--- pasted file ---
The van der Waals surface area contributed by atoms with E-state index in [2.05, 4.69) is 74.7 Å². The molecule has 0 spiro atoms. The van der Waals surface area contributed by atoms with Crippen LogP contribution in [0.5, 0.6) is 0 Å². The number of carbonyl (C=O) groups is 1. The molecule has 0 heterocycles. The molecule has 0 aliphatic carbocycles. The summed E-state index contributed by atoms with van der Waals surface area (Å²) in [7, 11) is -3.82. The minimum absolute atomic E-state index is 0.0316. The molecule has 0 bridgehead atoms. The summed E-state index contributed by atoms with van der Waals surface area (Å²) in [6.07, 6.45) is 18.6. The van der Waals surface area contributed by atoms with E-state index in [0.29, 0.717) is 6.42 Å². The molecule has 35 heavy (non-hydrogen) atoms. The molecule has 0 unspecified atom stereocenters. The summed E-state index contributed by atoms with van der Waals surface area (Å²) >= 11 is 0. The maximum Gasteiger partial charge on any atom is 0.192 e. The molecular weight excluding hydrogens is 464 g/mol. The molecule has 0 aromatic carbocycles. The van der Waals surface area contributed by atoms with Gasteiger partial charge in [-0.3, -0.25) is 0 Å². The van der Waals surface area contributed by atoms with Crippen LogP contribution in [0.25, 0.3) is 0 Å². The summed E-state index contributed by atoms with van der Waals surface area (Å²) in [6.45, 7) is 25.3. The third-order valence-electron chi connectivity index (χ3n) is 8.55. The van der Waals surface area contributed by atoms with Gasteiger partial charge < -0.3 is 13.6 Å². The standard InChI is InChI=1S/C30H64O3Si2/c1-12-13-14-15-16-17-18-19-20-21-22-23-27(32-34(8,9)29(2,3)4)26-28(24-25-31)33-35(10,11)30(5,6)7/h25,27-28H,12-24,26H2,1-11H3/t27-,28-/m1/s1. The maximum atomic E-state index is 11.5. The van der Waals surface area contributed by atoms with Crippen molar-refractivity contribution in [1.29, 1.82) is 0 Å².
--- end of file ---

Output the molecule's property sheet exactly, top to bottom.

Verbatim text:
The van der Waals surface area contributed by atoms with E-state index in [2.05, 4.69) is 74.7 Å². The molecule has 0 spiro atoms. The van der Waals surface area contributed by atoms with Crippen LogP contribution in [0.5, 0.6) is 0 Å². The number of carbonyl (C=O) groups is 1. The molecule has 0 heterocycles. The molecule has 0 aliphatic carbocycles. The summed E-state index contributed by atoms with van der Waals surface area (Å²) in [7, 11) is -3.82. The minimum absolute atomic E-state index is 0.0316. The molecule has 0 bridgehead atoms. The summed E-state index contributed by atoms with van der Waals surface area (Å²) in [6.07, 6.45) is 18.6. The van der Waals surface area contributed by atoms with E-state index in [0.29, 0.717) is 6.42 Å². The molecule has 35 heavy (non-hydrogen) atoms. The molecule has 0 unspecified atom stereocenters. The summed E-state index contributed by atoms with van der Waals surface area (Å²) >= 11 is 0. The maximum Gasteiger partial charge on any atom is 0.192 e. The molecular weight excluding hydrogens is 464 g/mol. The molecule has 0 aromatic carbocycles. The van der Waals surface area contributed by atoms with Gasteiger partial charge in [-0.3, -0.25) is 0 Å². The van der Waals surface area contributed by atoms with Crippen LogP contribution in [0.25, 0.3) is 0 Å². The summed E-state index contributed by atoms with van der Waals surface area (Å²) in [6.45, 7) is 25.3. The third-order valence-electron chi connectivity index (χ3n) is 8.55. The van der Waals surface area contributed by atoms with Gasteiger partial charge < -0.3 is 13.6 Å². The standard InChI is InChI=1S/C30H64O3Si2/c1-12-13-14-15-16-17-18-19-20-21-22-23-27(32-34(8,9)29(2,3)4)26-28(24-25-31)33-35(10,11)30(5,6)7/h25,27-28H,12-24,26H2,1-11H3/t27-,28-/m1/s1. The maximum atomic E-state index is 11.5. The van der Waals surface area contributed by atoms with Crippen molar-refractivity contribution in [1.29, 1.82) is 0 Å².